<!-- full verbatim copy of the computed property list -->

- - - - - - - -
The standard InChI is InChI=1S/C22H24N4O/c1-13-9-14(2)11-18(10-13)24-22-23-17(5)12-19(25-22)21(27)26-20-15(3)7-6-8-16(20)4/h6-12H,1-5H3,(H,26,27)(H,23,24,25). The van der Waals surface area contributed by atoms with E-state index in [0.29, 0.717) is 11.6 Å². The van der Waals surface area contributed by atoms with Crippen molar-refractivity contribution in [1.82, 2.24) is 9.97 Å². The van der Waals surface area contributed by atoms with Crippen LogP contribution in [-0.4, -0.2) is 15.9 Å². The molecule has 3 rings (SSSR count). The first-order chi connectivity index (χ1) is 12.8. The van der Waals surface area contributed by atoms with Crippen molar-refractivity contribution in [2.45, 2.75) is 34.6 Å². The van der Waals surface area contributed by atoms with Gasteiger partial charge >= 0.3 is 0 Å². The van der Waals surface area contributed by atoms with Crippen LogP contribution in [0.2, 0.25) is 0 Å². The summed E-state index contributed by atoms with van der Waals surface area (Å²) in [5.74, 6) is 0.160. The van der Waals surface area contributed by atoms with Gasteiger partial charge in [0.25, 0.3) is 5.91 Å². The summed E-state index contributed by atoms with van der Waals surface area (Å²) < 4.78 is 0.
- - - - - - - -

The standard InChI is InChI=1S/C22H24N4O/c1-13-9-14(2)11-18(10-13)24-22-23-17(5)12-19(25-22)21(27)26-20-15(3)7-6-8-16(20)4/h6-12H,1-5H3,(H,26,27)(H,23,24,25). The van der Waals surface area contributed by atoms with E-state index in [0.29, 0.717) is 11.6 Å². The van der Waals surface area contributed by atoms with Crippen molar-refractivity contribution in [1.82, 2.24) is 9.97 Å². The van der Waals surface area contributed by atoms with Crippen LogP contribution in [-0.4, -0.2) is 15.9 Å². The molecule has 3 rings (SSSR count). The first-order chi connectivity index (χ1) is 12.8. The van der Waals surface area contributed by atoms with Crippen molar-refractivity contribution in [2.45, 2.75) is 34.6 Å². The van der Waals surface area contributed by atoms with Gasteiger partial charge >= 0.3 is 0 Å². The van der Waals surface area contributed by atoms with Crippen LogP contribution in [0.2, 0.25) is 0 Å². The summed E-state index contributed by atoms with van der Waals surface area (Å²) in [5.74, 6) is 0.160. The van der Waals surface area contributed by atoms with Gasteiger partial charge in [0.25, 0.3) is 5.91 Å². The summed E-state index contributed by atoms with van der Waals surface area (Å²) < 4.78 is 0.